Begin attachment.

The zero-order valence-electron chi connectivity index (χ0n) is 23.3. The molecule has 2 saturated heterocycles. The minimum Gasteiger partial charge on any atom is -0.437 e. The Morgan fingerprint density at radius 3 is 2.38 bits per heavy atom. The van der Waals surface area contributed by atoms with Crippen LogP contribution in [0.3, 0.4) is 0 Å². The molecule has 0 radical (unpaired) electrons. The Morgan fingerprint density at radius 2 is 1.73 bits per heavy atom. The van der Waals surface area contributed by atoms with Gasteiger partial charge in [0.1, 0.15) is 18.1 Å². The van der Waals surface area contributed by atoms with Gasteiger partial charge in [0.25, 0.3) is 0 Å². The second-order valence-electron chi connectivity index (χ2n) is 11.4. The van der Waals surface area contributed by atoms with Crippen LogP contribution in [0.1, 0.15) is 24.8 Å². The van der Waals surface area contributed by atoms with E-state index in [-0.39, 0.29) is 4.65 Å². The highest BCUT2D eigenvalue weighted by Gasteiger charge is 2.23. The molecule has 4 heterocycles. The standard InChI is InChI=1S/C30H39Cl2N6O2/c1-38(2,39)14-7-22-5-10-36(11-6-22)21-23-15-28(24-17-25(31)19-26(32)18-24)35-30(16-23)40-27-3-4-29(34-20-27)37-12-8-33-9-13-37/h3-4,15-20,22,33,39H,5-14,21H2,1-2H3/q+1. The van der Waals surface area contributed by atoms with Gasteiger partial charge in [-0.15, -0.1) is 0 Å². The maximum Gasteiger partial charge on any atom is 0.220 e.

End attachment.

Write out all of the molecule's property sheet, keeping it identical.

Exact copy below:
The zero-order valence-electron chi connectivity index (χ0n) is 23.3. The molecule has 2 saturated heterocycles. The minimum Gasteiger partial charge on any atom is -0.437 e. The Morgan fingerprint density at radius 3 is 2.38 bits per heavy atom. The van der Waals surface area contributed by atoms with Crippen LogP contribution in [0.3, 0.4) is 0 Å². The molecule has 0 radical (unpaired) electrons. The Morgan fingerprint density at radius 2 is 1.73 bits per heavy atom. The van der Waals surface area contributed by atoms with Gasteiger partial charge in [0.1, 0.15) is 18.1 Å². The van der Waals surface area contributed by atoms with Gasteiger partial charge in [0.25, 0.3) is 0 Å². The second-order valence-electron chi connectivity index (χ2n) is 11.4. The van der Waals surface area contributed by atoms with Crippen LogP contribution in [0.1, 0.15) is 24.8 Å². The van der Waals surface area contributed by atoms with E-state index in [-0.39, 0.29) is 4.65 Å². The highest BCUT2D eigenvalue weighted by Gasteiger charge is 2.23. The molecule has 4 heterocycles. The standard InChI is InChI=1S/C30H39Cl2N6O2/c1-38(2,39)14-7-22-5-10-36(11-6-22)21-23-15-28(24-17-25(31)19-26(32)18-24)35-30(16-23)40-27-3-4-29(34-20-27)37-12-8-33-9-13-37/h3-4,15-20,22,33,39H,5-14,21H2,1-2H3/q+1. The van der Waals surface area contributed by atoms with Gasteiger partial charge in [-0.15, -0.1) is 0 Å². The maximum Gasteiger partial charge on any atom is 0.220 e.